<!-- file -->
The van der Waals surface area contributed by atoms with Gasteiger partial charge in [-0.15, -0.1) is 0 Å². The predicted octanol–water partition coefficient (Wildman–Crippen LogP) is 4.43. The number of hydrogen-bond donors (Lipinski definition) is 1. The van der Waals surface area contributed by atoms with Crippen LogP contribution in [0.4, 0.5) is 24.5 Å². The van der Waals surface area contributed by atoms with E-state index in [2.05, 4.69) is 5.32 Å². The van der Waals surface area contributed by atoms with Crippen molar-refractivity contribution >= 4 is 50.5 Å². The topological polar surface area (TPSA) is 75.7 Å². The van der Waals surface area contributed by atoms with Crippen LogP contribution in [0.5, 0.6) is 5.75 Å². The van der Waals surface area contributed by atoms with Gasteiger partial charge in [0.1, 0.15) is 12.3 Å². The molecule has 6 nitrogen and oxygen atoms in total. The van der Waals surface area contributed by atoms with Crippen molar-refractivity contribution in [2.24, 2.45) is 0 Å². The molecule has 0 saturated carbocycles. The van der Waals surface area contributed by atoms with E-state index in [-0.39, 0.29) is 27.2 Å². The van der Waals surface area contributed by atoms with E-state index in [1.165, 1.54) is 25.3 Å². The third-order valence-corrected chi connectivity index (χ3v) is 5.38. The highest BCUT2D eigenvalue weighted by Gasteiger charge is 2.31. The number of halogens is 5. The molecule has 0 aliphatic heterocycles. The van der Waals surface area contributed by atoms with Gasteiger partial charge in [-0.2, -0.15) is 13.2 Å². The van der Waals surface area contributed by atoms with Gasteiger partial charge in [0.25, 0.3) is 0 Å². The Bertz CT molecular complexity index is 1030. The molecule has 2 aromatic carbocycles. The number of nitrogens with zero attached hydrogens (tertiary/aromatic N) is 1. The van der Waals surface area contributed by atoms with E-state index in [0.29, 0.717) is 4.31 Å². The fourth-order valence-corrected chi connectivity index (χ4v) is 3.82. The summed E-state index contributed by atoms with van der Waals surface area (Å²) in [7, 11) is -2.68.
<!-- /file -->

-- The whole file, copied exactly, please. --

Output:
The van der Waals surface area contributed by atoms with Gasteiger partial charge in [-0.15, -0.1) is 0 Å². The predicted octanol–water partition coefficient (Wildman–Crippen LogP) is 4.43. The number of hydrogen-bond donors (Lipinski definition) is 1. The van der Waals surface area contributed by atoms with Crippen LogP contribution in [0.4, 0.5) is 24.5 Å². The van der Waals surface area contributed by atoms with E-state index in [2.05, 4.69) is 5.32 Å². The van der Waals surface area contributed by atoms with Crippen molar-refractivity contribution >= 4 is 50.5 Å². The topological polar surface area (TPSA) is 75.7 Å². The van der Waals surface area contributed by atoms with Crippen LogP contribution in [0.5, 0.6) is 5.75 Å². The van der Waals surface area contributed by atoms with Gasteiger partial charge in [0.1, 0.15) is 12.3 Å². The molecule has 6 nitrogen and oxygen atoms in total. The van der Waals surface area contributed by atoms with Crippen molar-refractivity contribution in [2.24, 2.45) is 0 Å². The molecule has 0 saturated carbocycles. The van der Waals surface area contributed by atoms with E-state index in [-0.39, 0.29) is 27.2 Å². The van der Waals surface area contributed by atoms with E-state index in [1.165, 1.54) is 25.3 Å². The third-order valence-corrected chi connectivity index (χ3v) is 5.38. The highest BCUT2D eigenvalue weighted by Gasteiger charge is 2.31. The number of halogens is 5. The molecule has 0 aliphatic heterocycles. The van der Waals surface area contributed by atoms with Gasteiger partial charge in [-0.2, -0.15) is 13.2 Å². The van der Waals surface area contributed by atoms with Gasteiger partial charge in [0.25, 0.3) is 0 Å². The Bertz CT molecular complexity index is 1030. The molecule has 2 aromatic carbocycles. The number of nitrogens with zero attached hydrogens (tertiary/aromatic N) is 1. The van der Waals surface area contributed by atoms with E-state index in [0.29, 0.717) is 4.31 Å². The fourth-order valence-corrected chi connectivity index (χ4v) is 3.82. The summed E-state index contributed by atoms with van der Waals surface area (Å²) in [7, 11) is -2.68.